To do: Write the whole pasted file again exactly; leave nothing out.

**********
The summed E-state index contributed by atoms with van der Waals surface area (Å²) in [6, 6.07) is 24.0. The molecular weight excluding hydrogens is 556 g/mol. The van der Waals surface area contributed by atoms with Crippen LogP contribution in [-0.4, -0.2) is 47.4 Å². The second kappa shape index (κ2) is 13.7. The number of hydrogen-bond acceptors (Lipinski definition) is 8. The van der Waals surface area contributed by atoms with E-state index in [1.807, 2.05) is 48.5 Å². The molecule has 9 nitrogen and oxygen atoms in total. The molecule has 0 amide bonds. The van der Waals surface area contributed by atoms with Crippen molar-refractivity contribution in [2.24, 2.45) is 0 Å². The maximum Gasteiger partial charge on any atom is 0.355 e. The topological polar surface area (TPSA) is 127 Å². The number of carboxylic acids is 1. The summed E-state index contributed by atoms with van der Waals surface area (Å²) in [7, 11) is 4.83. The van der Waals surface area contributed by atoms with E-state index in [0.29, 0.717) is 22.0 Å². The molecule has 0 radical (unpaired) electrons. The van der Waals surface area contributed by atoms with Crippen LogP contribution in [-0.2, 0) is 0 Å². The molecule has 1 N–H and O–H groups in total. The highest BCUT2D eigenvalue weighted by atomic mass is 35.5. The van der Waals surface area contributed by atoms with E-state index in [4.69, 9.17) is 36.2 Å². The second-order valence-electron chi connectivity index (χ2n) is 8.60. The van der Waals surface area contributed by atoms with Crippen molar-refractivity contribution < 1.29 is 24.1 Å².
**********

The summed E-state index contributed by atoms with van der Waals surface area (Å²) in [6, 6.07) is 24.0. The molecular weight excluding hydrogens is 556 g/mol. The van der Waals surface area contributed by atoms with Crippen LogP contribution in [-0.4, -0.2) is 47.4 Å². The second kappa shape index (κ2) is 13.7. The number of hydrogen-bond acceptors (Lipinski definition) is 8. The van der Waals surface area contributed by atoms with E-state index in [1.807, 2.05) is 48.5 Å². The molecule has 9 nitrogen and oxygen atoms in total. The molecule has 0 amide bonds. The van der Waals surface area contributed by atoms with Crippen molar-refractivity contribution in [2.24, 2.45) is 0 Å². The maximum Gasteiger partial charge on any atom is 0.355 e. The topological polar surface area (TPSA) is 127 Å². The number of carboxylic acids is 1. The summed E-state index contributed by atoms with van der Waals surface area (Å²) in [7, 11) is 4.83. The van der Waals surface area contributed by atoms with E-state index in [0.29, 0.717) is 22.0 Å². The molecule has 0 radical (unpaired) electrons. The van der Waals surface area contributed by atoms with Crippen LogP contribution in [-0.2, 0) is 0 Å². The molecule has 1 N–H and O–H groups in total. The highest BCUT2D eigenvalue weighted by atomic mass is 35.5. The van der Waals surface area contributed by atoms with E-state index in [4.69, 9.17) is 36.2 Å². The second-order valence-electron chi connectivity index (χ2n) is 8.60. The van der Waals surface area contributed by atoms with Crippen molar-refractivity contribution < 1.29 is 24.1 Å².